AUGUSTA — Ice has largely passed on southern Maine rivers and streams, but a state commission heard Thursday that rain expected at the end of next week in northern Maine is driving flood concerns there.

Cold weather has started to taper off, but Gregory Stewart, data section chief for the U.S. Geological Survey in Augusta, told the Maine River Flow Advisory Commission that conditions are similar to what the state would normally see in late March and that late April rain could cause flooding in some areas.

Snow fell across much of southern Maine between Wednesday and Thursday with areas in the state’s southern half seeing between 3 and 7 inches, according to Tom Hawley of the National Weather Service in Gray. He said some rain was expected across much of the state overnight on Thursday.

Temperatures will warm into the 50s next week and rain could fall again next weekend — April 18 and 19 — across much of the state. But while Stewart said ice is “pretty much gone” on the Kennebec River and other southern Maine water bodies, he said ice is still thick in northern Maine from Millinocket to Fort Kent.

He compared this year’s weather to conditions leading up to a historic 2008 flood along the St. John River and other Aroostook County rivers, saying significant rainfall next weekend could cause flooding.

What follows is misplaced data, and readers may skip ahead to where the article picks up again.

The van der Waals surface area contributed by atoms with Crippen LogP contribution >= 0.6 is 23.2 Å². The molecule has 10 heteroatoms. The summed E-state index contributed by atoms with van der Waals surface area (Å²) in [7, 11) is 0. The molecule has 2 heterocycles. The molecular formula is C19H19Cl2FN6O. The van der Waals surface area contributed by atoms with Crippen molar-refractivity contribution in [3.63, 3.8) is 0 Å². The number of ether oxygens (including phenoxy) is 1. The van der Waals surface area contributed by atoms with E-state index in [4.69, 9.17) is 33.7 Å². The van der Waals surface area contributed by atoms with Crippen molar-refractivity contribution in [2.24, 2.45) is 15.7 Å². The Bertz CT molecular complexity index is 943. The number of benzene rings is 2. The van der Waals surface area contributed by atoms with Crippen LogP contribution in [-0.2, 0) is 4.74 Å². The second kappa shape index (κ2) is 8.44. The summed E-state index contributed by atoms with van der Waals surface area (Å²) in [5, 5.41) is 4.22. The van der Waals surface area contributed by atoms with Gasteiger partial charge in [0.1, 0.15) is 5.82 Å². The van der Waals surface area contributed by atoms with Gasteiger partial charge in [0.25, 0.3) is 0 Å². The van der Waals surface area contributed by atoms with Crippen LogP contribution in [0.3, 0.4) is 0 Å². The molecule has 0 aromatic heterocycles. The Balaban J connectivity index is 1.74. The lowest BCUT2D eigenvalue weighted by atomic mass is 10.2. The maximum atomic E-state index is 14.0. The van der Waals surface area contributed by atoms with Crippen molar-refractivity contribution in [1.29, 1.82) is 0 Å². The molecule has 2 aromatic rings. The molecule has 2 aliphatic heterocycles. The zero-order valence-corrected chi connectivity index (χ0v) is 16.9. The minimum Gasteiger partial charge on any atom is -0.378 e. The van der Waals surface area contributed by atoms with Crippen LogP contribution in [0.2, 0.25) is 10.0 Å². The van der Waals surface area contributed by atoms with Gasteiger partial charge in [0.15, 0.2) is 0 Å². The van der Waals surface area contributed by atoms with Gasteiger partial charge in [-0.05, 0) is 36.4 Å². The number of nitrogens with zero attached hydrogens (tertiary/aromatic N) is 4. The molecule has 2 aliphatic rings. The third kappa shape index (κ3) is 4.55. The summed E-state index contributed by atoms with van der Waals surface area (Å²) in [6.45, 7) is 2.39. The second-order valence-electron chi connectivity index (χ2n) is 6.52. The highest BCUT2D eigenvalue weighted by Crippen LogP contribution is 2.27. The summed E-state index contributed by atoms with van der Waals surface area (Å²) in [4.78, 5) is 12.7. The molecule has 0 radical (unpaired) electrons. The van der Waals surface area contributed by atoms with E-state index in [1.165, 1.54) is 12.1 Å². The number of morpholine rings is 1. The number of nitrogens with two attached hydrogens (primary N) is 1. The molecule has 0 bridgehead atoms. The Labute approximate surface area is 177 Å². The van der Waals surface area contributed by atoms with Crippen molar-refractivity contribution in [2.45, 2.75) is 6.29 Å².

“Everything’s going to be wet, everything’s going to be primed, everything’s going to be moving next weekend,” Stewart said, “so that weather system next weekend is one to watch very closely if that ends up being a rainstorm.”


Through March, forecasters were concerned that deep snow and thick ice could cause ice jam floods in much of Maine, including on the Kennebec River.

But that concern has largely passed, especially after a U.S. Coast Guard icebreaking mission on the river last week. Officials reported that the river is flushing well and ice isn’t accumulating around the Maine-Kennebec Bridge in Richmond, whose piers were seen as a potential flashpoint for ice jam flooding. Stewart said the river should rise over the next week, which could send water into low-lying places such as the parking lot in downtown Augusta, but that flooding isn’t a concern.

Sean Goodwin, interim director of the Kennebec County Emergency Management Agency, said while ice has broken up in much of the Kennebec River around Augusta, there are spots in Hallowell and Farmingdale where it has “bunched up.” He said his agency is watching them, but he thinks a few tide cycles should clear it.

“So far, knocking on wood, we’ve gotten over what could’ve been some excitement,” Goodwin said.

Michael Shepherd — 370-7652

[email protected]

Twitter: @mikeshepherdme

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